June 1987 R.Gamay Beaujolais, '86 Fetzer. Over the hill. Use.
W.Gewurztraminer, '85 A.Gaschy. Starting to oxidize. Use.
June 1988 R.Pinot Noir, '83 Edna Valley. Starting to lose it. Use.
W.Wiengartener Trap. Spatl., '83. Baum. Oxidized. Use.
June 1989 R.Shiraz. '85 Lindemans. Complexed. Peaked,. Use.
W.Johannisberg Riesl. '87. Freemark Abbey. Lost its fruit. Use.
June 1990 R. Zinfandel,'87. San Martin Intl. Developing very nicely. Keep.
W. Chardonnay,'86. Merry Vintners. Peaked. Holding. Use.
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Adventures in Eating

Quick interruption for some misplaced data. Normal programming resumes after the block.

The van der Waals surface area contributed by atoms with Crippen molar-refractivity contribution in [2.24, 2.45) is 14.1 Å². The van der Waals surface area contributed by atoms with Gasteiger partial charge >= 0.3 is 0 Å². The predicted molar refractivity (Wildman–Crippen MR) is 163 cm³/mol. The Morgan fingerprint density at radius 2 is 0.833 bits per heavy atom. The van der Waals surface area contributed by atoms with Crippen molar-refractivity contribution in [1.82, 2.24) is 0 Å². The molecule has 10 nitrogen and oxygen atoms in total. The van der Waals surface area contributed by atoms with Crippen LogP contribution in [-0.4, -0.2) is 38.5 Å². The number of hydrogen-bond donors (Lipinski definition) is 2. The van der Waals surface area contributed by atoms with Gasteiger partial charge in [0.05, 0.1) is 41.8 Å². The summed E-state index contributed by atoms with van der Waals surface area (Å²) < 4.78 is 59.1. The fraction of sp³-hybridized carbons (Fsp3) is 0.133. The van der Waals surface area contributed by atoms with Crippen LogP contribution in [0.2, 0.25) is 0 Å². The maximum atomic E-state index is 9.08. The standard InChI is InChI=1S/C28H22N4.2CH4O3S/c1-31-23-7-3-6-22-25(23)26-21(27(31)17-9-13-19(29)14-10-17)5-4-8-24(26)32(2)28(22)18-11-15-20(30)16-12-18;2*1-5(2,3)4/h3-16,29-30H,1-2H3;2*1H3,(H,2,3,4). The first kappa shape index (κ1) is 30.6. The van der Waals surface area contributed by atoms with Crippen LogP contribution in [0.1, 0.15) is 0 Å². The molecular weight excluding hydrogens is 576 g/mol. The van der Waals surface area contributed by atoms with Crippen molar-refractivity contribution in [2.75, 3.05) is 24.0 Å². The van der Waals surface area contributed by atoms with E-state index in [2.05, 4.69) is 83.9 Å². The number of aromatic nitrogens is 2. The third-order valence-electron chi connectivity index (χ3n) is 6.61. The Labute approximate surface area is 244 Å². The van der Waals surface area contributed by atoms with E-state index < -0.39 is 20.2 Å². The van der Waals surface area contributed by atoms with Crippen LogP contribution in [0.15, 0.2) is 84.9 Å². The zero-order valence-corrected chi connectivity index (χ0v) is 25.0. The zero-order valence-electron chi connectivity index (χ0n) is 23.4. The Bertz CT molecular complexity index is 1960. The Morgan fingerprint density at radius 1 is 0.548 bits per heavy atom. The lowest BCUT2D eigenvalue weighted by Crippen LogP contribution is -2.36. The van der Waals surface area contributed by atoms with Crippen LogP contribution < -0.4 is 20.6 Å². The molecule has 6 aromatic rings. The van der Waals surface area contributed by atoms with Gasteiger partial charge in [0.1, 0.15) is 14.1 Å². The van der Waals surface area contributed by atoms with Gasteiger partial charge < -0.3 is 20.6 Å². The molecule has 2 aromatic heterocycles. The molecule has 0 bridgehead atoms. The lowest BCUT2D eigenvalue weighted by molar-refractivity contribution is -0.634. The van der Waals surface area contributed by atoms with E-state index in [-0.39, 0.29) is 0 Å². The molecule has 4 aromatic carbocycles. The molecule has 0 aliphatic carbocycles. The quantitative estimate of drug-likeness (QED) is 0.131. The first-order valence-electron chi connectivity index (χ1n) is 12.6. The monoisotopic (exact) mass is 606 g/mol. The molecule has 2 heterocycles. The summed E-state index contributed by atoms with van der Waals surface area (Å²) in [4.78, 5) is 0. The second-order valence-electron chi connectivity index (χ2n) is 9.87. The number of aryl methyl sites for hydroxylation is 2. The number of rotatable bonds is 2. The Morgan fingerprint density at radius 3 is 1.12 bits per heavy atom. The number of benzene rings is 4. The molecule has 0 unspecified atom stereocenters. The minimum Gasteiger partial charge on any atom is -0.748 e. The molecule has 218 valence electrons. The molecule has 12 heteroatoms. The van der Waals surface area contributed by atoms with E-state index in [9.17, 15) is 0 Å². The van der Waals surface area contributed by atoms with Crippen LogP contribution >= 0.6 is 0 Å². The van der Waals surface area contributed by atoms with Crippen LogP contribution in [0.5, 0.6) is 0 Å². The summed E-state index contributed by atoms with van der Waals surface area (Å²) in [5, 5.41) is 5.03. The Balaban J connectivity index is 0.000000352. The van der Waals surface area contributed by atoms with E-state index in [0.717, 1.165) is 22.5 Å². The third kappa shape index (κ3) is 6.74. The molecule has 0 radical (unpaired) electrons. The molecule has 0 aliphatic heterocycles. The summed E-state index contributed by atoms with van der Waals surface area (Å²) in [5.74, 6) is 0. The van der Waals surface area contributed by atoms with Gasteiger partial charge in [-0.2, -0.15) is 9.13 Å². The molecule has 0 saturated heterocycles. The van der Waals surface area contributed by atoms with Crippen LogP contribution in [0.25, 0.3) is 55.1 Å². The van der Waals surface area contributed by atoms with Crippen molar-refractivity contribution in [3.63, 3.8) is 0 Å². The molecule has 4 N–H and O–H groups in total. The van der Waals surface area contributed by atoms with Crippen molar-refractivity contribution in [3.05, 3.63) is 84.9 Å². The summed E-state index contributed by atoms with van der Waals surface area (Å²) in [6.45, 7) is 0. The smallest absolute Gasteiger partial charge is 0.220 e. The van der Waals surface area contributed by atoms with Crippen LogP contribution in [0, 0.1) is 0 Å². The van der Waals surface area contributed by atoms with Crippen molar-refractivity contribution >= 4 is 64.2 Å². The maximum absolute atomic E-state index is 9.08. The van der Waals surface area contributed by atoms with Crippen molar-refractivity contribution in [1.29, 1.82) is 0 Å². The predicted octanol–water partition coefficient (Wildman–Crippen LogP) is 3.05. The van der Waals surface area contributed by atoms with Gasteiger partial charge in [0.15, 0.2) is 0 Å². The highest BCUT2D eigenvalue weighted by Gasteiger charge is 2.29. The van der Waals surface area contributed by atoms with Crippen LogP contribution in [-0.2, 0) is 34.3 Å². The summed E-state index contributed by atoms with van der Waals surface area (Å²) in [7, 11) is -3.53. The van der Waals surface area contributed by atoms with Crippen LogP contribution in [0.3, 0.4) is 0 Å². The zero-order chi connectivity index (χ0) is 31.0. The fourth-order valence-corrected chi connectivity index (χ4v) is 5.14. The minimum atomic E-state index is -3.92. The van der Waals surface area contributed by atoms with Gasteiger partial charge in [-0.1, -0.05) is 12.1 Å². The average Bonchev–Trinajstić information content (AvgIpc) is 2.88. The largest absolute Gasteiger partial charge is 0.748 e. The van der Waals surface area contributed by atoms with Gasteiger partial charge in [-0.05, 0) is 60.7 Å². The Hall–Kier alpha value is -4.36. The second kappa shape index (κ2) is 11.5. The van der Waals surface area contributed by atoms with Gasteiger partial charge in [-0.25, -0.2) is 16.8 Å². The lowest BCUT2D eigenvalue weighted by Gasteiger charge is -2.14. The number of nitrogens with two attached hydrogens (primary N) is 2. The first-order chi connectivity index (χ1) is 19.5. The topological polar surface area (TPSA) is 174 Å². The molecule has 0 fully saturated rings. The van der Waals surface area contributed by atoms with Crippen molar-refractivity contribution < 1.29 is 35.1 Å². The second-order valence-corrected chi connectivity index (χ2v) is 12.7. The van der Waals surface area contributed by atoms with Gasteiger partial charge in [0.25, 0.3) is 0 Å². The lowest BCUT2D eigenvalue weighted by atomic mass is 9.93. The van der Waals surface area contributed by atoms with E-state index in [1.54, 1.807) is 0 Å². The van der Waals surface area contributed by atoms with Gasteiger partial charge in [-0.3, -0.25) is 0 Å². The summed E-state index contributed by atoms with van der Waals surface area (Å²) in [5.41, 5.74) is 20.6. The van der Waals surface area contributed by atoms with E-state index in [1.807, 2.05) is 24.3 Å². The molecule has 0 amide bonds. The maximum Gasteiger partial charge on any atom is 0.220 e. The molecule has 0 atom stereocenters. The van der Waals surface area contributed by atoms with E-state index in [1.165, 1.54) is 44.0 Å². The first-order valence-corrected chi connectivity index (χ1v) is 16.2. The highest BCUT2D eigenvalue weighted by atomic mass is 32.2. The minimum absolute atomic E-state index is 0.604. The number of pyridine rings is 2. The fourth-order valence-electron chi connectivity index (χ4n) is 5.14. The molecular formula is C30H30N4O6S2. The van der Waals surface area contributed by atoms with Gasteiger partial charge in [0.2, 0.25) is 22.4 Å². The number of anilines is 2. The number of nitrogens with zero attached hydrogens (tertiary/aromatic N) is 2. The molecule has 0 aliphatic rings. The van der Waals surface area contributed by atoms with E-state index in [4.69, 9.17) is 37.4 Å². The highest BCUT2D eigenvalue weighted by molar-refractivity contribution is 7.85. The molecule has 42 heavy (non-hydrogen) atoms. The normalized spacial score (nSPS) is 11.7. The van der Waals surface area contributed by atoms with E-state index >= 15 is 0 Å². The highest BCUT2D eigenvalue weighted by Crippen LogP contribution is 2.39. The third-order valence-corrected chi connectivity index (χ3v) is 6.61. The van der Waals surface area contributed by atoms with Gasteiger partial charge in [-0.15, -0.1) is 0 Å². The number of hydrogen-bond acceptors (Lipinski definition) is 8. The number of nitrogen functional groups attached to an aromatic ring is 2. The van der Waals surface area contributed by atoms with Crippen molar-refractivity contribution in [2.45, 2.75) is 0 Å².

by Leslie Smith
It seems like everybody I know is on a diet. Now that bath¬ing suit weather is here, I've lost my "In and Out Burger Buddies". The friends who once accompa¬nied me to every juicy burger joint in town are now either at the gym, or guzzling Slim Fast like it's go¬ing out of style.
Don't get me wrong, going to the gym is a good thing. We should all exercise more. After a good work out, food simply tastes better! (Only I could make a link between eating and exercise!) It's true. Exercise cleans our minds and gets our stomachs craving something good for us. Herein lies the problem. What tastes good and is good for us, too? The min¬ute I hear the word diet I feel de-prived. I think of all the things I can't and shouldn't be eating. I daydream about fudge cake, and pocini mushrooms with cream over pasta.